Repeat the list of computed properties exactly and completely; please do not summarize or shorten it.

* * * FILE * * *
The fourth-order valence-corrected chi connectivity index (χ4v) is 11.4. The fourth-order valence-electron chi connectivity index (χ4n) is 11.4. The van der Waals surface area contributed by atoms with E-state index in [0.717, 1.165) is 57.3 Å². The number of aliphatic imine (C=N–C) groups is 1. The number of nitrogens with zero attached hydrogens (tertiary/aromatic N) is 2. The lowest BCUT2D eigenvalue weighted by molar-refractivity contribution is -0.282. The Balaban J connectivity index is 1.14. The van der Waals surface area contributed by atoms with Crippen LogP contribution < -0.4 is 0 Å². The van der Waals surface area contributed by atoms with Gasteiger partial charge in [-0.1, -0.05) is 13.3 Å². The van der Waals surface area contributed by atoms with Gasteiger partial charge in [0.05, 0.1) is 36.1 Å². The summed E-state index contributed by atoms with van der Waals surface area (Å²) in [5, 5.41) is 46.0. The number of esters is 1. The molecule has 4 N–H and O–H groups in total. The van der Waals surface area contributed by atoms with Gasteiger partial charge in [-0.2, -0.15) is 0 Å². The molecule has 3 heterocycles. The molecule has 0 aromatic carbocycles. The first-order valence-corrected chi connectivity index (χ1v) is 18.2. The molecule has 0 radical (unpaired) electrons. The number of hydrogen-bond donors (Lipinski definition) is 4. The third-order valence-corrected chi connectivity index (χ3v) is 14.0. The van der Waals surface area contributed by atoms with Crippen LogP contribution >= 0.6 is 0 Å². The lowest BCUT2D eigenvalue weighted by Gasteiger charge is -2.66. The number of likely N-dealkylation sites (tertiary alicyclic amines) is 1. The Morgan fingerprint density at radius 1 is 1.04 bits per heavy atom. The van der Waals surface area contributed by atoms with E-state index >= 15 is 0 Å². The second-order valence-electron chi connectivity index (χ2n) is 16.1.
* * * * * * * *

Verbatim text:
The fourth-order valence-corrected chi connectivity index (χ4v) is 11.4. The fourth-order valence-electron chi connectivity index (χ4n) is 11.4. The van der Waals surface area contributed by atoms with E-state index in [0.717, 1.165) is 57.3 Å². The number of aliphatic imine (C=N–C) groups is 1. The number of nitrogens with zero attached hydrogens (tertiary/aromatic N) is 2. The lowest BCUT2D eigenvalue weighted by molar-refractivity contribution is -0.282. The Balaban J connectivity index is 1.14. The van der Waals surface area contributed by atoms with Crippen LogP contribution < -0.4 is 0 Å². The van der Waals surface area contributed by atoms with Gasteiger partial charge in [-0.1, -0.05) is 13.3 Å². The van der Waals surface area contributed by atoms with Gasteiger partial charge in [0.05, 0.1) is 36.1 Å². The summed E-state index contributed by atoms with van der Waals surface area (Å²) in [5, 5.41) is 46.0. The number of esters is 1. The molecule has 4 N–H and O–H groups in total. The van der Waals surface area contributed by atoms with Gasteiger partial charge in [-0.2, -0.15) is 0 Å². The molecule has 3 heterocycles. The molecule has 0 aromatic carbocycles. The first-order valence-corrected chi connectivity index (χ1v) is 18.2. The molecule has 0 radical (unpaired) electrons. The number of hydrogen-bond donors (Lipinski definition) is 4. The third-order valence-corrected chi connectivity index (χ3v) is 14.0. The van der Waals surface area contributed by atoms with Crippen LogP contribution >= 0.6 is 0 Å². The lowest BCUT2D eigenvalue weighted by Gasteiger charge is -2.66. The number of likely N-dealkylation sites (tertiary alicyclic amines) is 1. The Morgan fingerprint density at radius 1 is 1.04 bits per heavy atom. The van der Waals surface area contributed by atoms with E-state index >= 15 is 0 Å². The second-order valence-electron chi connectivity index (χ2n) is 16.1.